I don’t recall hearing about the lost and rescued fishermen in 2006. Articles on Christian Today and MSNBC tell the news at the time — three Mexican fishermen rescued after 10 months at sea. The Christian Today articles site the survivors’ faith in God as what sustained them and gave them hope during this hopeless time. But former television executive Joe Kissack heard and saw something more. He saw an amazing story of faith and survival and second chances, and he was drawn to tell it.
Kissack writes in The Fourth Fisherman about the fishermen’s story — how they started as a crew of five, how the ship got lost, how the other crewmen died and how the three survivors survived. But interwoven in the story is Kissack’s own story of faith and second chances. Not from a boat tossed in the stormy sea but from his own life tossed about by Kissack’s own poor choices. The stories are woven together because while vastily different in physical happenings, the stories mirror each other in matters of faith and hope.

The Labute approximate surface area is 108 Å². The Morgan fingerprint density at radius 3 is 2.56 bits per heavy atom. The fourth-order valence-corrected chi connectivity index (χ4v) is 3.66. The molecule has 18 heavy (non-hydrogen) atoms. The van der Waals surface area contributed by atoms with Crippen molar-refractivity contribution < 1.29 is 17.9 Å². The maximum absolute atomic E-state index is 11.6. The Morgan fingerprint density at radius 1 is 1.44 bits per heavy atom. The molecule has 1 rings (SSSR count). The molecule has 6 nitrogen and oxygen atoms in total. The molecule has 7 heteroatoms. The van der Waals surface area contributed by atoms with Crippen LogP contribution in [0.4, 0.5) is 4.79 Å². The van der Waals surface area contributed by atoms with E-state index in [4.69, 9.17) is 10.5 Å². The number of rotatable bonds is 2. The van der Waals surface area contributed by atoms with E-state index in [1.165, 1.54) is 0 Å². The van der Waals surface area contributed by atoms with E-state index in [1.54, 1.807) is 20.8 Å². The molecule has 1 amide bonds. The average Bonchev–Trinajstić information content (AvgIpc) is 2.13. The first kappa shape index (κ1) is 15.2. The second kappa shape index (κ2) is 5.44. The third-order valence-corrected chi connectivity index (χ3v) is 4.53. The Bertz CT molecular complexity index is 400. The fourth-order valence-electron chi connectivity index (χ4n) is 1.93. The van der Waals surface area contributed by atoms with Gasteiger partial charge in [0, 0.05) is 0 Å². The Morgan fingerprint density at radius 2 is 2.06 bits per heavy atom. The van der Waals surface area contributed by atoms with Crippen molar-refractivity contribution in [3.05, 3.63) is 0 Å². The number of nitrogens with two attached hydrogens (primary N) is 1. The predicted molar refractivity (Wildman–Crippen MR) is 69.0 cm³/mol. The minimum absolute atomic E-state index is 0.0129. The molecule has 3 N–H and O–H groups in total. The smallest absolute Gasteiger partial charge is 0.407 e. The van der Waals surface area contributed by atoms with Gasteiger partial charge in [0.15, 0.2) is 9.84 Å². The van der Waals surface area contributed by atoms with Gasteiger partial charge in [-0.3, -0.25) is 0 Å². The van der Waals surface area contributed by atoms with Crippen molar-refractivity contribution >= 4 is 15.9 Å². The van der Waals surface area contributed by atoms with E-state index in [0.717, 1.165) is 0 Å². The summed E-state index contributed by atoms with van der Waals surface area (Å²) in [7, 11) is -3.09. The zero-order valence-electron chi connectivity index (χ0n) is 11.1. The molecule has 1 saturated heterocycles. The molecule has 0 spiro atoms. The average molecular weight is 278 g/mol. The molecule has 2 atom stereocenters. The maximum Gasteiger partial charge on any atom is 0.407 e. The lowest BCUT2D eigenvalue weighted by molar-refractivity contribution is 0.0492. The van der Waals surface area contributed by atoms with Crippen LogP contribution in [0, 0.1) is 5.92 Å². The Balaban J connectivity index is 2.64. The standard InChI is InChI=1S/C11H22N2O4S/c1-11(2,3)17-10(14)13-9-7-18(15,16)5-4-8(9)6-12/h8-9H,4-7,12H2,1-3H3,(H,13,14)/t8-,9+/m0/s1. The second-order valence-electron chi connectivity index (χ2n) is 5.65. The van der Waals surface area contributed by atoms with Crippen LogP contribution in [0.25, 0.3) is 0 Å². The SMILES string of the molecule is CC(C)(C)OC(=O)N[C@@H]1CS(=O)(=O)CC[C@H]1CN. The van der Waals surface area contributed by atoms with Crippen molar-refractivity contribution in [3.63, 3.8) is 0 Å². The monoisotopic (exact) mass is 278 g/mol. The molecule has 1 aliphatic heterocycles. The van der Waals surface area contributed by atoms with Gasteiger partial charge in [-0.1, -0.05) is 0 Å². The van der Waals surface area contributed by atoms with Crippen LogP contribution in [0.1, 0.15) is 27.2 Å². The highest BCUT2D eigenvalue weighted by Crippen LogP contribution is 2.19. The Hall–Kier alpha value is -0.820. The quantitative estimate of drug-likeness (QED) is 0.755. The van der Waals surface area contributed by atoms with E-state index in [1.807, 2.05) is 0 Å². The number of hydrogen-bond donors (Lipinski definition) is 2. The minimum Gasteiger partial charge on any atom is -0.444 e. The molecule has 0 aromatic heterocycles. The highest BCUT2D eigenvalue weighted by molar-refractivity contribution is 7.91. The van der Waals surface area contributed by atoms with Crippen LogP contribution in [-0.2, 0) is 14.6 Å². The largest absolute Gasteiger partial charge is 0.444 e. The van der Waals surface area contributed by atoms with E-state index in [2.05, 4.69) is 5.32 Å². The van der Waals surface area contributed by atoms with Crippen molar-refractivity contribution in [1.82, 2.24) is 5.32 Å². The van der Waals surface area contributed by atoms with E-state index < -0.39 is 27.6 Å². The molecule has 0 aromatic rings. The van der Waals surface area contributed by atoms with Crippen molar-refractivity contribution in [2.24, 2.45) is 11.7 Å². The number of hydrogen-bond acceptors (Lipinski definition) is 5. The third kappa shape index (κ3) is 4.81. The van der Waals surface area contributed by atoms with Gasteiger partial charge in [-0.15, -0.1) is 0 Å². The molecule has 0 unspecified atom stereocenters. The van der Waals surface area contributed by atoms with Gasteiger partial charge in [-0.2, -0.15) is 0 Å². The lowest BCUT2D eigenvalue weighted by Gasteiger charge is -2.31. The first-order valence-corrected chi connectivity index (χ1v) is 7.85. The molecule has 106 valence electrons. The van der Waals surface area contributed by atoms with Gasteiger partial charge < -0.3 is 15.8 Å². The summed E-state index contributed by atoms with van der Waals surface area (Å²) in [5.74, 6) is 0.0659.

The Fourth Fisherman is an interesting story of survival with details about the on-sea ordeal, including catching sharks and drinking turtles’ blood, but more than that are the themes of extreme faith and God’s sovereignty and His ability and desire to use anything and everything to the glory of Him.
Kissack never did get the fisherman’s story turned into a movie, although he’s still trying. But the journey of them and him has resulted in changed lives, which may have just been the point all along.
I received this book for free from WaterBrook Multnomah Publishing Group for this review.